adhd risk, air pollution

Study finds that children with high exposures to air pollution, and lower exposure to green spaces have an increased risk of developing ADHD

Taking data from 37,000 children from Vancouver, researchers find that higher air pollution – due to PM2.5 particles and very low levels of green space – can increase childhood ADHD risk by up 62%.

In contrast, children living in greener and less polluted areas have a 50% lower risk of developing the mental disorder.

Estimating the possible effects of air pollution exposures in relation to ADHD, and the possible associations between exposure to greenness, and noise in early life, researchers calculate incidence of ADHD with these variables.

ADHD is one of the most prevalent neurodevelopmental disorders. Affecting up to 5-10% of children, it can be bought on by exposure to environmental toxins like lead, maternal drug use, alcohol use or smoking during pregnancy – and now, air pollution.

Positive environment exposures – like green spaces – can benefit mental health

Published in Environment International, the researchers took administrative data of births in Metro Vancouver, Canada, between 2000 to 2001 – salvaging data on ADHD cases from hospital records, physician visits and prescriptions, looking at severity and environmental exposures.

To calculate the amount of green space in neighbourhoods where the participants were from, researchers estimated with a satellite metric, while the residential levels of two air pollutants: NO2 and PM2.5, as well as noise levels were estimated using available exposure models.

From this, they found around 1,217 cases of ADHD, which is equivalent to 4.2% of the total study population.

When analysing green spaces, the research exposed that participants who were living in areas with a higher percentage of vegetation had a lower risk of ADHD – displaying that a 12% increase in vegetation percentage was associated with a 10% reduction in ADHD risk.

Conversely, when estimating effects of air pollution, an opposite association was noted with PM2.5where participants with a higher exposure to fine particles had higher ADHD risk (every 2.1 µg increase in the levels of PM2.5 translated into an 11% increase in the risk of ADHD).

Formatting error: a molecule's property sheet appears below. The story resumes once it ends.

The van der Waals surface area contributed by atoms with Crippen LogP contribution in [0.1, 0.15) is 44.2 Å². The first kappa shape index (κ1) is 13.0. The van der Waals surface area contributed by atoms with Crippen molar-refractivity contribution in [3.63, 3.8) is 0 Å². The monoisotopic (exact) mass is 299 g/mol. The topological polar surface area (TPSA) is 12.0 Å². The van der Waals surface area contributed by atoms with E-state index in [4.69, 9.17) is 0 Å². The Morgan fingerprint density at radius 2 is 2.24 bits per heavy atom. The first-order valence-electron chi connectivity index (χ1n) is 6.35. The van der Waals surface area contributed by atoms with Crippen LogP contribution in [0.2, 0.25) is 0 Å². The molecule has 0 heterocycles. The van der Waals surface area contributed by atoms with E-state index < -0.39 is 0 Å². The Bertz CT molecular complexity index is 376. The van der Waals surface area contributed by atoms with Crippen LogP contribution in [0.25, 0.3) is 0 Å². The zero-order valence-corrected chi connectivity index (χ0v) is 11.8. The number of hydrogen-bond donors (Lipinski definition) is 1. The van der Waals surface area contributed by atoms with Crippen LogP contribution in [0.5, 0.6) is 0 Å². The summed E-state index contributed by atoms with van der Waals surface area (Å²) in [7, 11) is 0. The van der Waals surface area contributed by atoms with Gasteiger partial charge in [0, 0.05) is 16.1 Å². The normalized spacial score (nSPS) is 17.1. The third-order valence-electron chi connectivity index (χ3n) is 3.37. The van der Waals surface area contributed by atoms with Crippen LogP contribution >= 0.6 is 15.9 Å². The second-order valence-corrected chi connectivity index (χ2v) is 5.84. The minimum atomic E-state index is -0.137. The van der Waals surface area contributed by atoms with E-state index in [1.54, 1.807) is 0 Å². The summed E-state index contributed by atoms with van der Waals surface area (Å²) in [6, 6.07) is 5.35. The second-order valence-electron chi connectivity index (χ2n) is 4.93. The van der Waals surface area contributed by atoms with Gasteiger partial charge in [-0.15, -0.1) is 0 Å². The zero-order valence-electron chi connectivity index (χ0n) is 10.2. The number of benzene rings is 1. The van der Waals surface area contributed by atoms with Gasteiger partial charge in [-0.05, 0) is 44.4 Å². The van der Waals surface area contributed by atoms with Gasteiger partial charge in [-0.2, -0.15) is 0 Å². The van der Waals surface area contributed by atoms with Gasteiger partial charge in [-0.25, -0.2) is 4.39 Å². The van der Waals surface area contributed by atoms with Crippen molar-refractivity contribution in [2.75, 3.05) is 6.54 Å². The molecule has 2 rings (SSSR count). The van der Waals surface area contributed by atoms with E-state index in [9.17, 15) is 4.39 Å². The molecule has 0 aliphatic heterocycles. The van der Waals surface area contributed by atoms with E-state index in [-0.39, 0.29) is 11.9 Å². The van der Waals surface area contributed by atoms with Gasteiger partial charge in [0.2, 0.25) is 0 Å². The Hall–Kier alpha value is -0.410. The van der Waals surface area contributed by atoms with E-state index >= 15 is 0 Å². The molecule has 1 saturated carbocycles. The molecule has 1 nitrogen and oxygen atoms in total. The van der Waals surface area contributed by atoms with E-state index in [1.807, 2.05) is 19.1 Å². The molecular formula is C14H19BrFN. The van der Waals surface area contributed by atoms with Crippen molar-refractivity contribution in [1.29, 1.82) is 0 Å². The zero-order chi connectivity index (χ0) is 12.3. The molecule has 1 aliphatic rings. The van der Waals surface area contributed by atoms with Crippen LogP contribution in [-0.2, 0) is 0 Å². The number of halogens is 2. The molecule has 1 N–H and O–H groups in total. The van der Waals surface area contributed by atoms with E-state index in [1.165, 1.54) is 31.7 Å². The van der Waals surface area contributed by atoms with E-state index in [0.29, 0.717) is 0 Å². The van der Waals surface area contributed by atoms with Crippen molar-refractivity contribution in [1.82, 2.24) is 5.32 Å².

However, no relations were found for the rest of environmental exposures assessed: NO2 and noise.

Noise and nitrogen had minimal effect on ADHD development

Associations between green space and air pollution with ADHD were reflective of former studies on ADHD. However, most of the other research had focused on the evaluation of single exposures and rarely calculated joint effects of multiple environmental exposures, such as green spaces and noise.

Lead author Matilda van den Bosch said: “We observed that children living in greener neighbourhoods with low air pollution had a substantially decreased risk of ADHD. This is an environmental inequality where, in turn, those children living in areas with higher pollution and less greenness face a disproportionally greater risk.

“These associations are particularly relevant because exposures take place in early life, a crucial period for brain development where children are especially vulnerable.

“Importantly, these exposures are modifiable, meaning that the findings should be taken into account for healthier urban planning.”

Weiran Yuchi, researcher at the University of British Columbia, and first author of the study, added: “Our findings also show that the associations between PM2.5 and ADHD were attenuated by residential green space and vice versa, as if the beneficial effects of vegetation and the harmful effects of PM2.5 neutralized each other.”


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